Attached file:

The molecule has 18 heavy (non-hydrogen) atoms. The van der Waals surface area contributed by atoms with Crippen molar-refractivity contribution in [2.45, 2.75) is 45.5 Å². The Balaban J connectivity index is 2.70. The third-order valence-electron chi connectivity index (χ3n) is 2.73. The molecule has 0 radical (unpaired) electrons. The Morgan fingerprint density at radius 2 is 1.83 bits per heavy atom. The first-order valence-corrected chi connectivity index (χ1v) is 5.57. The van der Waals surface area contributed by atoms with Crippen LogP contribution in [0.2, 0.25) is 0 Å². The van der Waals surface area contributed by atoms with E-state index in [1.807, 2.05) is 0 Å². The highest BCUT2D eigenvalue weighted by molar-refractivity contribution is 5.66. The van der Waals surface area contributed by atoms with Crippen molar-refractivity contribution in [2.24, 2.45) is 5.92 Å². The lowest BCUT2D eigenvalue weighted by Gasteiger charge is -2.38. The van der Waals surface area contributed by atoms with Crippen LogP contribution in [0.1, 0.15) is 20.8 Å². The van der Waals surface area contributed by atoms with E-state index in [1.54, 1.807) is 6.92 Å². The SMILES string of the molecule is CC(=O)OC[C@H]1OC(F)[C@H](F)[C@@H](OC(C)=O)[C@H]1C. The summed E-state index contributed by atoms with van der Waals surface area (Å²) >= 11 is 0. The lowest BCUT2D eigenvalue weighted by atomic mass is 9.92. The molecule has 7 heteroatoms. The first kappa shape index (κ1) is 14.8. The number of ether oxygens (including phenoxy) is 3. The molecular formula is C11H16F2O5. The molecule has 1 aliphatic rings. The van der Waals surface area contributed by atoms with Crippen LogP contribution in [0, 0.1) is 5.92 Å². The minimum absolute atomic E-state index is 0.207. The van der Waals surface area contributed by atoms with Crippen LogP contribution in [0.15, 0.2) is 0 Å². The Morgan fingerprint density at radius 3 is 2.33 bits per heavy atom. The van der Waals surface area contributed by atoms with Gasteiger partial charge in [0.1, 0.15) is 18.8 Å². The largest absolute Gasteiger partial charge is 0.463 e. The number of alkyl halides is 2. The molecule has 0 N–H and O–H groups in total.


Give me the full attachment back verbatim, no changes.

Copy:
The molecule has 18 heavy (non-hydrogen) atoms. The van der Waals surface area contributed by atoms with Crippen molar-refractivity contribution in [2.45, 2.75) is 45.5 Å². The Balaban J connectivity index is 2.70. The third-order valence-electron chi connectivity index (χ3n) is 2.73. The molecule has 0 radical (unpaired) electrons. The Morgan fingerprint density at radius 2 is 1.83 bits per heavy atom. The first-order valence-corrected chi connectivity index (χ1v) is 5.57. The van der Waals surface area contributed by atoms with Crippen LogP contribution in [0.2, 0.25) is 0 Å². The van der Waals surface area contributed by atoms with E-state index in [1.807, 2.05) is 0 Å². The highest BCUT2D eigenvalue weighted by molar-refractivity contribution is 5.66. The van der Waals surface area contributed by atoms with Crippen molar-refractivity contribution in [2.24, 2.45) is 5.92 Å². The lowest BCUT2D eigenvalue weighted by Gasteiger charge is -2.38. The van der Waals surface area contributed by atoms with Crippen LogP contribution in [0.1, 0.15) is 20.8 Å². The van der Waals surface area contributed by atoms with E-state index in [1.54, 1.807) is 6.92 Å². The SMILES string of the molecule is CC(=O)OC[C@H]1OC(F)[C@H](F)[C@@H](OC(C)=O)[C@H]1C. The summed E-state index contributed by atoms with van der Waals surface area (Å²) >= 11 is 0. The lowest BCUT2D eigenvalue weighted by atomic mass is 9.92. The molecule has 7 heteroatoms. The first kappa shape index (κ1) is 14.8. The number of ether oxygens (including phenoxy) is 3. The molecular formula is C11H16F2O5. The molecule has 1 aliphatic rings. The van der Waals surface area contributed by atoms with Crippen LogP contribution in [0, 0.1) is 5.92 Å². The minimum absolute atomic E-state index is 0.207. The van der Waals surface area contributed by atoms with Crippen LogP contribution in [0.15, 0.2) is 0 Å². The Morgan fingerprint density at radius 3 is 2.33 bits per heavy atom. The van der Waals surface area contributed by atoms with Gasteiger partial charge in [0.1, 0.15) is 18.8 Å². The largest absolute Gasteiger partial charge is 0.463 e. The number of alkyl halides is 2. The molecule has 0 N–H and O–H groups in total.